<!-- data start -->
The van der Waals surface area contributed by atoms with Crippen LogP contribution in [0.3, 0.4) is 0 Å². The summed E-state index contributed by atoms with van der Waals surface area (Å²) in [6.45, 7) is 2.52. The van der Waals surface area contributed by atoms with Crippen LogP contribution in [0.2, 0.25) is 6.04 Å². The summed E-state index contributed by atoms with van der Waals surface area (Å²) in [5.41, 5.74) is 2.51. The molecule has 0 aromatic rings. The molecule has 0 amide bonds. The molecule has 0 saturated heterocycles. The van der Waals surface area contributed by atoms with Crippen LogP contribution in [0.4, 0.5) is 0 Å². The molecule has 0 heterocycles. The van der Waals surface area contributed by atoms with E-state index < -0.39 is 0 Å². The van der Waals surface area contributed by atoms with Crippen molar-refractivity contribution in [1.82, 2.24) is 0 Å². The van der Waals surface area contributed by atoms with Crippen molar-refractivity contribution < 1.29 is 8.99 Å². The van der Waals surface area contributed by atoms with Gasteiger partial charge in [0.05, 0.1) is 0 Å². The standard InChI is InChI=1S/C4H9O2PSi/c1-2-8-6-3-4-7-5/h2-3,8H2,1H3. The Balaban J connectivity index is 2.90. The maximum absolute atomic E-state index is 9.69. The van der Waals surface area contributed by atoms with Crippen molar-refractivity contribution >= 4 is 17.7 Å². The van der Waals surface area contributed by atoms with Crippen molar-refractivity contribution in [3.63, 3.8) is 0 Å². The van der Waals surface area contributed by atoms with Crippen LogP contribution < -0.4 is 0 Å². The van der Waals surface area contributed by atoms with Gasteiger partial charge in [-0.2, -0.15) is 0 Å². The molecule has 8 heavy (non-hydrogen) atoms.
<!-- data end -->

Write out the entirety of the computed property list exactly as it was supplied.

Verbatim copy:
The van der Waals surface area contributed by atoms with Crippen LogP contribution in [0.3, 0.4) is 0 Å². The summed E-state index contributed by atoms with van der Waals surface area (Å²) in [6.45, 7) is 2.52. The van der Waals surface area contributed by atoms with Crippen LogP contribution in [0.2, 0.25) is 6.04 Å². The summed E-state index contributed by atoms with van der Waals surface area (Å²) in [5.41, 5.74) is 2.51. The molecule has 0 aromatic rings. The molecule has 0 amide bonds. The molecule has 0 saturated heterocycles. The van der Waals surface area contributed by atoms with Crippen LogP contribution in [0.4, 0.5) is 0 Å². The molecule has 0 heterocycles. The van der Waals surface area contributed by atoms with E-state index < -0.39 is 0 Å². The van der Waals surface area contributed by atoms with Crippen molar-refractivity contribution in [1.82, 2.24) is 0 Å². The van der Waals surface area contributed by atoms with Crippen molar-refractivity contribution < 1.29 is 8.99 Å². The van der Waals surface area contributed by atoms with Gasteiger partial charge in [0.05, 0.1) is 0 Å². The standard InChI is InChI=1S/C4H9O2PSi/c1-2-8-6-3-4-7-5/h2-3,8H2,1H3. The Balaban J connectivity index is 2.90. The maximum absolute atomic E-state index is 9.69. The van der Waals surface area contributed by atoms with Crippen molar-refractivity contribution >= 4 is 17.7 Å². The van der Waals surface area contributed by atoms with Crippen molar-refractivity contribution in [3.63, 3.8) is 0 Å². The van der Waals surface area contributed by atoms with Crippen LogP contribution < -0.4 is 0 Å². The van der Waals surface area contributed by atoms with Gasteiger partial charge in [-0.2, -0.15) is 0 Å². The molecule has 8 heavy (non-hydrogen) atoms.